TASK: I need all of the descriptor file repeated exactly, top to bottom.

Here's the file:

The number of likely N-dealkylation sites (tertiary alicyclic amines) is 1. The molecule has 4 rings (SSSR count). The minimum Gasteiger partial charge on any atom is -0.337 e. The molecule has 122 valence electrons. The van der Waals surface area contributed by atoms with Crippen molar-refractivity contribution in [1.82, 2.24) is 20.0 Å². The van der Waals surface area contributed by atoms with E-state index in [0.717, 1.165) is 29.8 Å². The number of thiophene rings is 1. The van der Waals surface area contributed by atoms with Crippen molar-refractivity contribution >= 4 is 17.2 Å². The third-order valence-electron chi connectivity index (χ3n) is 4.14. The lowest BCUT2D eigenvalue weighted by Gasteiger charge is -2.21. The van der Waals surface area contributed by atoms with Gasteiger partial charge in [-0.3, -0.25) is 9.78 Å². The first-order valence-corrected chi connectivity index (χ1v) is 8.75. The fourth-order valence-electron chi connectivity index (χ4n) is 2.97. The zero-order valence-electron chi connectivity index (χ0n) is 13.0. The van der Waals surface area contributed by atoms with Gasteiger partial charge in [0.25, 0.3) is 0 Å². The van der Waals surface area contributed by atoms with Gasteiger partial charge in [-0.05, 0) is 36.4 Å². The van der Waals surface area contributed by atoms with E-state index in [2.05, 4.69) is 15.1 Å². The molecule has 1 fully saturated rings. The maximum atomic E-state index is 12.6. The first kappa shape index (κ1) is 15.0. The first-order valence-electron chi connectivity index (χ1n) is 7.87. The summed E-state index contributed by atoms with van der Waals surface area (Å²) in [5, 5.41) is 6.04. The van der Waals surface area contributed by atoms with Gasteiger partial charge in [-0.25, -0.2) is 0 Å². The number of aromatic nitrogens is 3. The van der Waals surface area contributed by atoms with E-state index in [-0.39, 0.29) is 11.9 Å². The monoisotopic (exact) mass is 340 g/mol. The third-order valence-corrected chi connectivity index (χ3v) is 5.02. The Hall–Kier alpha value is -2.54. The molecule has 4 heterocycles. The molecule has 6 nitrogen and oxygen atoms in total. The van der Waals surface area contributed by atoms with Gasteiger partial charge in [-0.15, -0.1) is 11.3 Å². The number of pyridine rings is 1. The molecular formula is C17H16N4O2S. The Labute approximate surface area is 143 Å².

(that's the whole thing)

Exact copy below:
The number of likely N-dealkylation sites (tertiary alicyclic amines) is 1. The molecule has 4 rings (SSSR count). The minimum Gasteiger partial charge on any atom is -0.337 e. The molecule has 122 valence electrons. The van der Waals surface area contributed by atoms with Crippen molar-refractivity contribution in [1.82, 2.24) is 20.0 Å². The van der Waals surface area contributed by atoms with E-state index in [0.717, 1.165) is 29.8 Å². The number of thiophene rings is 1. The van der Waals surface area contributed by atoms with Crippen molar-refractivity contribution >= 4 is 17.2 Å². The third-order valence-electron chi connectivity index (χ3n) is 4.14. The lowest BCUT2D eigenvalue weighted by Gasteiger charge is -2.21. The van der Waals surface area contributed by atoms with Gasteiger partial charge in [-0.3, -0.25) is 9.78 Å². The first-order valence-corrected chi connectivity index (χ1v) is 8.75. The fourth-order valence-electron chi connectivity index (χ4n) is 2.97. The zero-order valence-electron chi connectivity index (χ0n) is 13.0. The van der Waals surface area contributed by atoms with Gasteiger partial charge in [0.25, 0.3) is 0 Å². The van der Waals surface area contributed by atoms with Gasteiger partial charge in [-0.05, 0) is 36.4 Å². The van der Waals surface area contributed by atoms with E-state index in [2.05, 4.69) is 15.1 Å². The molecule has 1 fully saturated rings. The maximum atomic E-state index is 12.6. The first kappa shape index (κ1) is 15.0. The first-order valence-electron chi connectivity index (χ1n) is 7.87. The summed E-state index contributed by atoms with van der Waals surface area (Å²) in [5, 5.41) is 6.04. The van der Waals surface area contributed by atoms with Gasteiger partial charge in [-0.25, -0.2) is 0 Å². The number of aromatic nitrogens is 3. The van der Waals surface area contributed by atoms with E-state index in [-0.39, 0.29) is 11.9 Å². The monoisotopic (exact) mass is 340 g/mol. The third-order valence-corrected chi connectivity index (χ3v) is 5.02. The Hall–Kier alpha value is -2.54. The molecule has 4 heterocycles. The molecule has 6 nitrogen and oxygen atoms in total. The van der Waals surface area contributed by atoms with Gasteiger partial charge in [-0.15, -0.1) is 11.3 Å². The number of pyridine rings is 1. The molecular formula is C17H16N4O2S. The Labute approximate surface area is 143 Å².